While it is was valuable for the Chinese Buddhists to obtain the Buddha’s relics through discoveries of holy sites around throughout China, where Asoka’s missionaries might have placed the Buddha’s relics, some of them, such as Kang Senghui, might have acquired the Buddha’s relics through their own means of prayingers such as Kang Senghui. This monk obtained the Buddha’s relics through his devotional prayers and later won the support from the Wu emperor. The biography of Kang Senghui contains one of the earliest accounts of the appearance of Buddha’s relics in China. Chu Sanzang Ji Ji puts states that as early as during the Wu kingdom (222-280 AD), the Chinese started began to know hear the story of Aśoka’s story erecting 84,000 stūpas.

In the historical account of Chinese Buddhism, the first of the Buddha’s relics to appear in the Wu Kingdom in the third century AD was not one from the King Aśoka. The mythical appearance of the Buddha’s relics corresponded to the construction of the first monastery in southern China of during the Wu kingdom. There are several accounts about earlier relics and monasteries in China, but they could not identify the origins of those relics or if whether the monasteries were built to house thosem relics.

Miraculously, Kang Senghui’s Buddha relics emerged in southern China, rather than in Luoyang or other parts of northern China, whichere usually were considered as the centers of Buddhism at the time. Furthermore, a Sogdian-Jiaozhi monk, Kang Senghui, rather than a Chinese monk, found this relic in Jianye, 建鄴, of Jiang zuo, 江左, in 247 AD was acquired by a Sogdian-Jiaozhi monk, Kang Senghui, rather than a Chinese monk, during the Three Kingdoms period, in Jianye 建鄴 of Jiang zuo 江左 in 247 AD while he was onith thea mission toof propagateing Buddhism in the area.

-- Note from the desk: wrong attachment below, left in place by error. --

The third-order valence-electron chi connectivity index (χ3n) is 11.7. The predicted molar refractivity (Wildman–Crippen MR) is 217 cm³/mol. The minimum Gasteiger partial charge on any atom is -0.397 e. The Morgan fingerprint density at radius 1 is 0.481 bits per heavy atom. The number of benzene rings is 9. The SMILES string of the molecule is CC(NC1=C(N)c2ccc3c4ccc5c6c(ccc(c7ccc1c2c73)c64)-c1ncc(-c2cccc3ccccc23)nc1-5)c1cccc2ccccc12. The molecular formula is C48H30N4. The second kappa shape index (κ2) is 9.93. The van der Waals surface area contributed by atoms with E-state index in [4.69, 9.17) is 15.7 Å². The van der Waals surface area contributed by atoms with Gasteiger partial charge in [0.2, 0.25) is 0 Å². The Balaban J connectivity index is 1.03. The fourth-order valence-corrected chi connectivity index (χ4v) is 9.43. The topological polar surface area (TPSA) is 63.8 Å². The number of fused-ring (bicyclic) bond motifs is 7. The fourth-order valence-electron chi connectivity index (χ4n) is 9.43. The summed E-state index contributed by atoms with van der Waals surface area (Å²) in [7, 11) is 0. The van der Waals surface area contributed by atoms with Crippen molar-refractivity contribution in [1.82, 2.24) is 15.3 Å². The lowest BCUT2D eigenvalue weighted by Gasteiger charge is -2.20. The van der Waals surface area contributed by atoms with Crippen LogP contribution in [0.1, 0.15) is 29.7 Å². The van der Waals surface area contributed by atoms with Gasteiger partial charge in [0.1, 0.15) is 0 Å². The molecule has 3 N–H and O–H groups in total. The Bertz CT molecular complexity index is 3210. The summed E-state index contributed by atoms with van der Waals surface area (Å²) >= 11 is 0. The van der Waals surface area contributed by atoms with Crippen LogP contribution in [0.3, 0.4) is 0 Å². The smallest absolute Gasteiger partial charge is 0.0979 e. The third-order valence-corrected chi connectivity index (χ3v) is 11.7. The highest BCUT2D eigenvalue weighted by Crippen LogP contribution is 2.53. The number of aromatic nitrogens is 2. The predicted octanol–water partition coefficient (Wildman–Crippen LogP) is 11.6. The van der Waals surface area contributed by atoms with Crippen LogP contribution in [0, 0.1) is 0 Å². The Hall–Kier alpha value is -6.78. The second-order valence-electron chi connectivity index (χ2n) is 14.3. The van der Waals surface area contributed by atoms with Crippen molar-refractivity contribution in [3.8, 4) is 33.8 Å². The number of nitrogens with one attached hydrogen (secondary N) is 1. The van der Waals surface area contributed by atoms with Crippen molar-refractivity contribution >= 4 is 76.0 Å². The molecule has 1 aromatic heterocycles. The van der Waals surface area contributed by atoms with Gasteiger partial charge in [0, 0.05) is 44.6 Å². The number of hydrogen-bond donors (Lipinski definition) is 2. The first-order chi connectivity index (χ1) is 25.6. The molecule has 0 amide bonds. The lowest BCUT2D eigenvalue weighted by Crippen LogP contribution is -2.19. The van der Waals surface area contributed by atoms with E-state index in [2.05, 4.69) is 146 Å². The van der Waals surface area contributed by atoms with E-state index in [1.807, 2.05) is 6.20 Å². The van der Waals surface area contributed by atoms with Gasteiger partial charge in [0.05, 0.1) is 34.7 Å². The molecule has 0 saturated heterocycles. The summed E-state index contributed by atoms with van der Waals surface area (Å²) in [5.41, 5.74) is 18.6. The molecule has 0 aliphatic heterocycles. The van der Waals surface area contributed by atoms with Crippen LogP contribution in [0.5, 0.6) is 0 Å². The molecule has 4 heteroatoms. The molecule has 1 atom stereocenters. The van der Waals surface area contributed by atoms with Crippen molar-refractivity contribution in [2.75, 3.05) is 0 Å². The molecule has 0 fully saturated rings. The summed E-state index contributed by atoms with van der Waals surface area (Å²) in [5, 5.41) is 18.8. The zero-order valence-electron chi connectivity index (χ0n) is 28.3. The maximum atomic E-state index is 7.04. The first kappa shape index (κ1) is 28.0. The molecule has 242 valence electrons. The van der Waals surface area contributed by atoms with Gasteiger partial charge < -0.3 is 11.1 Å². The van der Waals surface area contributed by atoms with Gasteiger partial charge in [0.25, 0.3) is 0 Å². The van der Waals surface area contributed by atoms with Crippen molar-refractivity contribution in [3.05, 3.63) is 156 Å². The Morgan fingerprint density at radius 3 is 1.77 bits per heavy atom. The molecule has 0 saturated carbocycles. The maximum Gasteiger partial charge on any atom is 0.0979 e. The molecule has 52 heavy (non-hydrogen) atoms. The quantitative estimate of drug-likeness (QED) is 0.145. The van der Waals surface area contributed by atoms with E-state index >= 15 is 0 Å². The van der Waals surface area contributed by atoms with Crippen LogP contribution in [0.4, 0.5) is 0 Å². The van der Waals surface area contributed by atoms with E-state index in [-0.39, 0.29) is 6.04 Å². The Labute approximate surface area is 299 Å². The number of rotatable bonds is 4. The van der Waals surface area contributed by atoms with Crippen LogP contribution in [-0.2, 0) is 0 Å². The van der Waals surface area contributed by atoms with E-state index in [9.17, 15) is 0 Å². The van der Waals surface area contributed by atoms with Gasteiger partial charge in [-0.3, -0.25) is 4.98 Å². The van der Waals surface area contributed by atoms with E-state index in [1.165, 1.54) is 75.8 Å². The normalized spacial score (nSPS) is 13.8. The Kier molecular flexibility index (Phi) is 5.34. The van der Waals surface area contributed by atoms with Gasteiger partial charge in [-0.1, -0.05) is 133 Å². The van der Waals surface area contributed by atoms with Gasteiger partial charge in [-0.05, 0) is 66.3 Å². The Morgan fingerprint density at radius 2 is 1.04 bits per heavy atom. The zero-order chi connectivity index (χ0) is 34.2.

According to Gaosengzhuan,

While Kang Senghui was in Jianye, he encamped and erected a grass and thatch house, displayed the [Buddha] image, and propagated the Way [Buddhism]. At that time, [the people of] the Wu country just saw śramaṇa, 沙門, they looked at the śramaṇas’ appearance, but they had not understood the Way [Buddhism]. As a result, they were suspicious about the strange manners of [the monks]. The responsible authority, 有司, dutifully reported to the emperor: “There were the Western people (hu ren, 胡人), who entered the country and claimed themselves as śramaṇas. Their appearances and clothes were not usual. These matters should be examined.

Kang Senghui’s spiritual practice drew the suspicion from the Wu Dynasty due tobecause of his unaccustomed appearance, in which he of shaved his the head andin wore monkish robes, burneding incense, boweding to the Buddhist icons, reciteding the scriptures, saitting in meditation, andor probably wentgoing into the city with his alms-bowl, etc. His These practices on his part might have arousttracted the local people’s curiosity and gained earned their respect from the local people. Contemporary to At the same time that Kang Senghui’s appearedance in the Wu area, there was a widespread belief in spirits and magicians was widespread, as recorded in the Baopuzi, 抱樸子, “Book of the Master Who Embraces Simplicity,” and 抱朴子內篇 and Bao Pozi Neipan, composed by Ge Hong, 葛洪, (283-343 AD).

Emperor Sun Quan, 孫權, also was a believer of in the Chinese indigenous religion. Hence, in thebecause the emperor shared situation of athe widespread belief in spirits and magicians, especially emperor Sun Quan, at first Kang Senghui’s unaccustomed appearance in the Wu area initially drew more greater suspicion from the Wu Dynasty than the indigenous belief. Later, Sun Quan 孫權 told his officials:

Previously Han Ming Di 漢明帝 (28-75 AD) dreamed of a supernatural being, who addressed himself as Buddha. Could it be that the worshiping of those people were the descendent custom of that religion?

ThereAafterward, Sun Quan 孫權 summoned Kang Senghui to question him: “What kind of auspicious response does [your religion] have?” Kang Senghui replied: “The Thus Come One has passed away which was promptly already thousand years. However, he left behind His bone relics (śarīra), which were glorious and supernatural without comparison. Formerly, the king Aśoka erected eighty-four thousand pagodas, to build the pagoda and monasteries were considered as the representation of that religion.”

Since Because Sun Quan 孫權 tookbelieved Kang Senghui’s explanation was merely boasting and exaggeration, he told Kang Senghuihim: “If you can obtain the śarīra, then I will erect the pagoda. If it is a false claim, the country has the regulation of punishment.” Thusen, Kang Senghui requested seven days [to obtain śarīra].